story by Kim Souza
The world’s largest retailer has been busy for months installing GPS geofencing at all of its Wal-Mart Stores from shore to shore.
Analysts say this savvy move has a double effect — blocking out rival competition Amazon.com — but equally important is the retailer’s upgraded mobile application which insiders hope could be a shopper’s best friend.
Neil Ashe, CEO of @WalmartLabs, said recently the mobile application will offer in-store navigation. Users will be able to browse an interactive map of the store, select an item, and see its exact location. Shoppers have the option to order the item directly from Wal-Mart's website, if they don’t want to stand in long lines.
The app will also blast sales notifications to customers from Black Friday through its online shopping equivalent, Cyber Monday.
Wal-Mart estimates that 40% of its holiday web traffic will come from mobile devices, up since last year. Roughly 12% of the company's mobile commerce sales actually occur while customers are in the stores, according to company officials.
When shopping for the holidays, more than one-half of consumers surveyed plan to head to discount stores, followed by the 45% choosing the Internet, making these the top two shopping destinations again this year, according to Alison Paul, vice chairman, Deloitte LLP.
Wal-Mart hopes to cash in on both fronts. The retailer is pulling out all the stops to woo shoppers again this year with extended layaway, earlier Black Friday hours and promised deals on everything from top toys to the latest electronics.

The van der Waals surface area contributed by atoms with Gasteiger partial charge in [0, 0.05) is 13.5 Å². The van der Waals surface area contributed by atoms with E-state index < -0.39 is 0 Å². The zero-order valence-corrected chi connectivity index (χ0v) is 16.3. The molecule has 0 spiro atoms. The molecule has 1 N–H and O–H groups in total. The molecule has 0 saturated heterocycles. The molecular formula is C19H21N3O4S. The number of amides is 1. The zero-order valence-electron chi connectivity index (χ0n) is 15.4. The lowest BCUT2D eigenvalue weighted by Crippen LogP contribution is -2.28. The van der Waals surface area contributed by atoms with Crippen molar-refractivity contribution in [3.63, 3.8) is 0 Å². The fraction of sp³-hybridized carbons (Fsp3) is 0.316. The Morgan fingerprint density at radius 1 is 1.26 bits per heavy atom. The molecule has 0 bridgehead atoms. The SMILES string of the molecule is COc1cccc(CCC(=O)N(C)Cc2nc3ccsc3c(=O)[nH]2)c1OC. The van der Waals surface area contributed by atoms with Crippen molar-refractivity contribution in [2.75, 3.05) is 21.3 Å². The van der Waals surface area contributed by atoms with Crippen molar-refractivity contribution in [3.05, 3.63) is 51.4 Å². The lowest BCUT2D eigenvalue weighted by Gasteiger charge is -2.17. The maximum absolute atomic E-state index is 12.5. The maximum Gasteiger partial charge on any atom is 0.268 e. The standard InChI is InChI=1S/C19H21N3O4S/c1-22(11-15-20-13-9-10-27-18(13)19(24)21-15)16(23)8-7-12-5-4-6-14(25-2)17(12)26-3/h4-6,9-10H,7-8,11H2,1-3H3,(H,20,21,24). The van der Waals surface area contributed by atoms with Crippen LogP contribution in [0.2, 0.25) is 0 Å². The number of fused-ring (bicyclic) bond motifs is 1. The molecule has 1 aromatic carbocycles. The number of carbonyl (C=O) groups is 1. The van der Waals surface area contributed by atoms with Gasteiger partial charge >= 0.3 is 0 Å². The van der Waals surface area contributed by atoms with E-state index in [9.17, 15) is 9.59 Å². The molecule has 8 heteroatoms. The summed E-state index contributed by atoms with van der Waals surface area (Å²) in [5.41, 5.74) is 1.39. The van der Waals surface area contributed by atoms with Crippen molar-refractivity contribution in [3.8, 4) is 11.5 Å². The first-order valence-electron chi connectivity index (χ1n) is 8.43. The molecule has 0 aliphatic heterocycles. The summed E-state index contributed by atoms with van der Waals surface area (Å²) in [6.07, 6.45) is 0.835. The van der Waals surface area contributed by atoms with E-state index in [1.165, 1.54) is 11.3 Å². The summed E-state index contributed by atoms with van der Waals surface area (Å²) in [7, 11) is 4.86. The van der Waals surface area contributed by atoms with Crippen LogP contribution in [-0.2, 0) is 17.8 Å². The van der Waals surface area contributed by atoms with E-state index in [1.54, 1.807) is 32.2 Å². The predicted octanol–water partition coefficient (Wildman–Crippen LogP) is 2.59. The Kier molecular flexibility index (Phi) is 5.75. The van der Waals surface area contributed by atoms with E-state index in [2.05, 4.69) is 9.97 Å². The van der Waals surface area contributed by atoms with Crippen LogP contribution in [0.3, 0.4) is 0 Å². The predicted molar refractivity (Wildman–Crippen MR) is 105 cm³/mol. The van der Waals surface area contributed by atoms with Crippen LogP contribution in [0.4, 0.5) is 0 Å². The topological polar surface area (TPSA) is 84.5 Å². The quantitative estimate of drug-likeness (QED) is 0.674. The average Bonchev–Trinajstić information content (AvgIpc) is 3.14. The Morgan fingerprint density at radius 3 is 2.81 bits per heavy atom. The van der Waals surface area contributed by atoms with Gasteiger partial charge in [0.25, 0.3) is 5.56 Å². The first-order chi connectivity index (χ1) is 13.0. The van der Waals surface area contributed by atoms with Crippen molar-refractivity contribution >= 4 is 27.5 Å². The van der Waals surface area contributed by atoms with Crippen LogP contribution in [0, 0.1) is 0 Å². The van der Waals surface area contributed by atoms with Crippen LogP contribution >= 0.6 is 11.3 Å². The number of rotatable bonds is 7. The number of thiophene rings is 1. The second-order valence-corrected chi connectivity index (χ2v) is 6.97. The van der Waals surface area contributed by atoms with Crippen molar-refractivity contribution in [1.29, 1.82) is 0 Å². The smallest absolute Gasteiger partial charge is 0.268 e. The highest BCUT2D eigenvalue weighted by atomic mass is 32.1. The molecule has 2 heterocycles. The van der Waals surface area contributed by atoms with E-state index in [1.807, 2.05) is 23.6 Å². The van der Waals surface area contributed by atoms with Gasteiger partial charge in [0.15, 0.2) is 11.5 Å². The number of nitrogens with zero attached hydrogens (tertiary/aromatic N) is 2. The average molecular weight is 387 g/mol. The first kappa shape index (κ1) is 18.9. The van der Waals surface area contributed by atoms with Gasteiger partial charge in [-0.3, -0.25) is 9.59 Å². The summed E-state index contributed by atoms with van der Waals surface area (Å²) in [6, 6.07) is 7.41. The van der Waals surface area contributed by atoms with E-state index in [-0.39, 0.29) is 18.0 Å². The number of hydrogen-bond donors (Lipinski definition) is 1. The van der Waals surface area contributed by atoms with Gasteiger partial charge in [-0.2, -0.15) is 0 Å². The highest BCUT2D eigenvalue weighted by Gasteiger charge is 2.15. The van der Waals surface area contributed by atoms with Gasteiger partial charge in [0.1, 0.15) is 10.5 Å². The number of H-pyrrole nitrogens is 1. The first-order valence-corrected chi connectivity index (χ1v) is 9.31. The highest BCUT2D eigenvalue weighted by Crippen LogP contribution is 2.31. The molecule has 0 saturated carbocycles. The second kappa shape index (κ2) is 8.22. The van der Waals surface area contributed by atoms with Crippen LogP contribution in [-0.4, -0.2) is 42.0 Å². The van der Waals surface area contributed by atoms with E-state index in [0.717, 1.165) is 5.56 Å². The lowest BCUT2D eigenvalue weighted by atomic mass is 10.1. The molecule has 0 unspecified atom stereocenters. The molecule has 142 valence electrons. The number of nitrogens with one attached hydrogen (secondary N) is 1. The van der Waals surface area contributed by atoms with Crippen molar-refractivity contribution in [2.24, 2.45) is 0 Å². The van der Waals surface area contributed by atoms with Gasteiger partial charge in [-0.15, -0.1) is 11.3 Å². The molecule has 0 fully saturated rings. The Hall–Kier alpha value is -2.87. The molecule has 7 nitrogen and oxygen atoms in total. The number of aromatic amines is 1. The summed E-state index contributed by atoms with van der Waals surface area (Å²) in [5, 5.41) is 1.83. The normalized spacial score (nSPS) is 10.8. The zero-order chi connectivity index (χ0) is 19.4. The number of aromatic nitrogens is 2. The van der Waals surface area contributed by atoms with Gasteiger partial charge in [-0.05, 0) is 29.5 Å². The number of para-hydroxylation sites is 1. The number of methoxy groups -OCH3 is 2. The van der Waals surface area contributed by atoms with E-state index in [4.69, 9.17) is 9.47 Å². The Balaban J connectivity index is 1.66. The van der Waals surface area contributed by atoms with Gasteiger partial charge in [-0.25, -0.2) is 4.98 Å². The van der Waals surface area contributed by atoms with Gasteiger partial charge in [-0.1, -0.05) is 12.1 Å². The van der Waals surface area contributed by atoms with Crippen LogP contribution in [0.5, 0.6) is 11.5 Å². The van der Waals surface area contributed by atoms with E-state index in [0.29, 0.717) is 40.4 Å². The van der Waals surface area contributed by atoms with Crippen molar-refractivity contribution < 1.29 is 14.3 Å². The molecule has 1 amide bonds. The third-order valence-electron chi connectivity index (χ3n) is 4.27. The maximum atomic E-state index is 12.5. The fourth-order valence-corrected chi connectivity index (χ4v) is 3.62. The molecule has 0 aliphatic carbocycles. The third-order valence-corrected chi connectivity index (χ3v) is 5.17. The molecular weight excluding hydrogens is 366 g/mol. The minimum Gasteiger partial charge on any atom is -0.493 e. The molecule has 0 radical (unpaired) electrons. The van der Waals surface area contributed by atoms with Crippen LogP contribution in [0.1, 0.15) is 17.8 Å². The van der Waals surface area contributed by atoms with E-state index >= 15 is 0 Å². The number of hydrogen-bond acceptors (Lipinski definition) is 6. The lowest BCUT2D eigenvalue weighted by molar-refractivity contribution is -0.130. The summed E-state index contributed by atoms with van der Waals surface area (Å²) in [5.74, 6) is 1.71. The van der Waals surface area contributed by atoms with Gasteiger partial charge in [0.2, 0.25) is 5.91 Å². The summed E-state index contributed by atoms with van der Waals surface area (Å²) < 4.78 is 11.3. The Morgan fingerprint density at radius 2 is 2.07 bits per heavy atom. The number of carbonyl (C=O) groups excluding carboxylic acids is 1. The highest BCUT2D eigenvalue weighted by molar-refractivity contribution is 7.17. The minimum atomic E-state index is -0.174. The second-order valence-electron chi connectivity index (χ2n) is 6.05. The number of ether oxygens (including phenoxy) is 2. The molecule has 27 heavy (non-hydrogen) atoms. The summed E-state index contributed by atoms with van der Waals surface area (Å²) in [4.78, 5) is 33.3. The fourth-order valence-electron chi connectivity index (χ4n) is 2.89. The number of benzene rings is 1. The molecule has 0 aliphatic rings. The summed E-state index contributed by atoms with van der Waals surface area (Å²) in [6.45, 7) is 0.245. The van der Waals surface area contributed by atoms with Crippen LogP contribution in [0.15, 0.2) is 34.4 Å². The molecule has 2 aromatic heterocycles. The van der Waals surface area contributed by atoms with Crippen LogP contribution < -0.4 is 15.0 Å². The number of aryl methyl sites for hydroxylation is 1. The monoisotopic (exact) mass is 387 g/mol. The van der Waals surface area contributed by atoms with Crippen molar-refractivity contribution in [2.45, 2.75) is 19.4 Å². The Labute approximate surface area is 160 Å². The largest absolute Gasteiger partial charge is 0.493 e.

Deloitte notes that gifts may come in bigger packages and omnichannel shoppers are expected to ring up the most on gifts this holiday season.
A recent survey found Americans may wrap fewer packages this year, but the value of the gifts they buy could increase.
Survey respondents' gift spending remains similar to last year at $386, down just slightly from $395 in 2011. The average number of gifts consumers plan to purchase fell to 12.8 from 14.7 last year, a number that has declined steadily from 23.1 in 2007.
"Omnichannel" shoppers may bring retailers the most holiday cheer. The average gift spend among consumers surveyed who plan to hit the Internet, their smartphones and stores this holiday season is $600, a healthy 71% higher than those who plan to shop only in stores.
While the economy may be affecting fewer consumers' spending plans, the hunt for bargains remains a holiday tradition. This year, 44% of shoppers indicate that because they expect merchandise will eventually go "on sale," they will only buy sale items, and nearly 4 in 10 also expect store associates to match prices.
"Consumers have come to expect value at a good price, and the stakes are high for retailers to keep promotions fresh throughout the season," Paul said.